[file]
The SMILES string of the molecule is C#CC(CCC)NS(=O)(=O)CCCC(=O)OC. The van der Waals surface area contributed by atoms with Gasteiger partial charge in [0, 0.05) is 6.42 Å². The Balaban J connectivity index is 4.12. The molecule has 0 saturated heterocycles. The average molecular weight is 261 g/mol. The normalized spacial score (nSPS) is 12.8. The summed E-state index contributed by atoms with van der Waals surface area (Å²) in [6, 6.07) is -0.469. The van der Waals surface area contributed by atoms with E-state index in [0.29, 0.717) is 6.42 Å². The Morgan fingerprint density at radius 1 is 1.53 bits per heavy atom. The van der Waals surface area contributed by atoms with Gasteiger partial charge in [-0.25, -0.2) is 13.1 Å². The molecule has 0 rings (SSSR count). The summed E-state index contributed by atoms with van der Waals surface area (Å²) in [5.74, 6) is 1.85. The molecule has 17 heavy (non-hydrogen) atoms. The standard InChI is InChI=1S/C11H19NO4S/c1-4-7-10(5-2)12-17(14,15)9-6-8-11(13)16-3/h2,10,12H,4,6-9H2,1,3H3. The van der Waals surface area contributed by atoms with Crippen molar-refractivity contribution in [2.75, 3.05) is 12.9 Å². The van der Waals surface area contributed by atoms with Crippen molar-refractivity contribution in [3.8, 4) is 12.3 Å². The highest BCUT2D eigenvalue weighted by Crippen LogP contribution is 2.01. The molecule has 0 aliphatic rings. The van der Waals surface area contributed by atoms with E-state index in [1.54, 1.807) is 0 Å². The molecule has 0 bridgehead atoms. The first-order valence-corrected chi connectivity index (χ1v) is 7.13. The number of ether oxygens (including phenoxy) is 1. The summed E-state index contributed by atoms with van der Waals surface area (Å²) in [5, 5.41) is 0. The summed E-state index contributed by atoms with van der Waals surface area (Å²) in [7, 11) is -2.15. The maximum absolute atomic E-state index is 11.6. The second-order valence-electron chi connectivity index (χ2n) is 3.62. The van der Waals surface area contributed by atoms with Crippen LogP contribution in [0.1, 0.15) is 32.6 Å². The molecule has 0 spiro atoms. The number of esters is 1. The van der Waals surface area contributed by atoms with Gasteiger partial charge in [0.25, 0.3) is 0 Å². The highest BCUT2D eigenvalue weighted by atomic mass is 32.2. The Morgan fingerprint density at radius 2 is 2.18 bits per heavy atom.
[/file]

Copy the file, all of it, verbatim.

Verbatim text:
The SMILES string of the molecule is C#CC(CCC)NS(=O)(=O)CCCC(=O)OC. The van der Waals surface area contributed by atoms with Gasteiger partial charge in [0, 0.05) is 6.42 Å². The Balaban J connectivity index is 4.12. The molecule has 0 saturated heterocycles. The average molecular weight is 261 g/mol. The normalized spacial score (nSPS) is 12.8. The summed E-state index contributed by atoms with van der Waals surface area (Å²) in [6, 6.07) is -0.469. The van der Waals surface area contributed by atoms with E-state index in [0.29, 0.717) is 6.42 Å². The Morgan fingerprint density at radius 1 is 1.53 bits per heavy atom. The van der Waals surface area contributed by atoms with Gasteiger partial charge in [-0.25, -0.2) is 13.1 Å². The molecule has 0 rings (SSSR count). The summed E-state index contributed by atoms with van der Waals surface area (Å²) in [5.74, 6) is 1.85. The molecule has 17 heavy (non-hydrogen) atoms. The standard InChI is InChI=1S/C11H19NO4S/c1-4-7-10(5-2)12-17(14,15)9-6-8-11(13)16-3/h2,10,12H,4,6-9H2,1,3H3. The van der Waals surface area contributed by atoms with Crippen molar-refractivity contribution in [2.75, 3.05) is 12.9 Å². The van der Waals surface area contributed by atoms with Crippen molar-refractivity contribution in [3.8, 4) is 12.3 Å². The highest BCUT2D eigenvalue weighted by Crippen LogP contribution is 2.01. The molecule has 0 aliphatic rings. The van der Waals surface area contributed by atoms with E-state index in [1.54, 1.807) is 0 Å². The molecule has 0 bridgehead atoms. The first-order valence-corrected chi connectivity index (χ1v) is 7.13. The number of ether oxygens (including phenoxy) is 1. The summed E-state index contributed by atoms with van der Waals surface area (Å²) in [5, 5.41) is 0. The summed E-state index contributed by atoms with van der Waals surface area (Å²) in [7, 11) is -2.15. The maximum absolute atomic E-state index is 11.6. The second-order valence-electron chi connectivity index (χ2n) is 3.62. The van der Waals surface area contributed by atoms with Crippen LogP contribution in [0.1, 0.15) is 32.6 Å². The molecule has 0 spiro atoms. The number of esters is 1. The van der Waals surface area contributed by atoms with Gasteiger partial charge in [0.25, 0.3) is 0 Å². The highest BCUT2D eigenvalue weighted by atomic mass is 32.2. The Morgan fingerprint density at radius 2 is 2.18 bits per heavy atom.